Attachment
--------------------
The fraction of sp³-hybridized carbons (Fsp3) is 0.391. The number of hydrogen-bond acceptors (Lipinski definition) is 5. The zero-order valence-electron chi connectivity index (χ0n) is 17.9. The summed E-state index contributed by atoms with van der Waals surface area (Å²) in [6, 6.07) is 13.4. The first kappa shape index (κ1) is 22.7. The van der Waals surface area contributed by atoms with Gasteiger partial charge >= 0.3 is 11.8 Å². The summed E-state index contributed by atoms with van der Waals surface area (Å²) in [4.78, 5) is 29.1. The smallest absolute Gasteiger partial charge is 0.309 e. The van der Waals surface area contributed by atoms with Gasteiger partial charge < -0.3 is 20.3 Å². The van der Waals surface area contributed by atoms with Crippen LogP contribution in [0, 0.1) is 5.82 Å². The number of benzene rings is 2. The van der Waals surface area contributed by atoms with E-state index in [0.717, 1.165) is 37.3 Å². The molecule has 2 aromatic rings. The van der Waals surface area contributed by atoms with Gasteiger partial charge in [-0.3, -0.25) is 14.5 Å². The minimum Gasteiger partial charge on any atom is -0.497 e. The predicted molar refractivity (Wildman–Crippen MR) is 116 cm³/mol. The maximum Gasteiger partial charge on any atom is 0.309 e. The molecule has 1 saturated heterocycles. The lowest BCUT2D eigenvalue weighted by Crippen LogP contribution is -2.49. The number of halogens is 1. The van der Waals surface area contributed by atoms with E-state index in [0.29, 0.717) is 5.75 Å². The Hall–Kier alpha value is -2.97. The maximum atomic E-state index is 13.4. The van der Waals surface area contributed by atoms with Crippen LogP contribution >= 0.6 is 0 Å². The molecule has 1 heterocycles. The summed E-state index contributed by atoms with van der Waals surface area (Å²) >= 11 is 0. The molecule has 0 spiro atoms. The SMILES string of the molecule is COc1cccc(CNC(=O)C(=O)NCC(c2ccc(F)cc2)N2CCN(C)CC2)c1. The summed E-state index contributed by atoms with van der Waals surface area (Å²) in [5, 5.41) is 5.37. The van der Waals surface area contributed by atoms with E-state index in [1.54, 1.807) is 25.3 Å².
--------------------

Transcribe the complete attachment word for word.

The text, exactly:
The fraction of sp³-hybridized carbons (Fsp3) is 0.391. The number of hydrogen-bond acceptors (Lipinski definition) is 5. The zero-order valence-electron chi connectivity index (χ0n) is 17.9. The summed E-state index contributed by atoms with van der Waals surface area (Å²) in [6, 6.07) is 13.4. The first kappa shape index (κ1) is 22.7. The van der Waals surface area contributed by atoms with Gasteiger partial charge >= 0.3 is 11.8 Å². The summed E-state index contributed by atoms with van der Waals surface area (Å²) in [4.78, 5) is 29.1. The smallest absolute Gasteiger partial charge is 0.309 e. The van der Waals surface area contributed by atoms with Gasteiger partial charge < -0.3 is 20.3 Å². The van der Waals surface area contributed by atoms with Crippen LogP contribution in [0, 0.1) is 5.82 Å². The number of benzene rings is 2. The van der Waals surface area contributed by atoms with E-state index in [0.717, 1.165) is 37.3 Å². The molecule has 2 aromatic rings. The van der Waals surface area contributed by atoms with Gasteiger partial charge in [-0.3, -0.25) is 14.5 Å². The minimum Gasteiger partial charge on any atom is -0.497 e. The predicted molar refractivity (Wildman–Crippen MR) is 116 cm³/mol. The maximum Gasteiger partial charge on any atom is 0.309 e. The molecule has 1 saturated heterocycles. The lowest BCUT2D eigenvalue weighted by Crippen LogP contribution is -2.49. The number of halogens is 1. The van der Waals surface area contributed by atoms with E-state index in [0.29, 0.717) is 5.75 Å². The Hall–Kier alpha value is -2.97. The maximum atomic E-state index is 13.4. The van der Waals surface area contributed by atoms with Crippen LogP contribution >= 0.6 is 0 Å². The molecule has 1 heterocycles. The summed E-state index contributed by atoms with van der Waals surface area (Å²) >= 11 is 0. The molecule has 0 spiro atoms. The SMILES string of the molecule is COc1cccc(CNC(=O)C(=O)NCC(c2ccc(F)cc2)N2CCN(C)CC2)c1. The summed E-state index contributed by atoms with van der Waals surface area (Å²) in [5, 5.41) is 5.37. The van der Waals surface area contributed by atoms with E-state index in [1.54, 1.807) is 25.3 Å².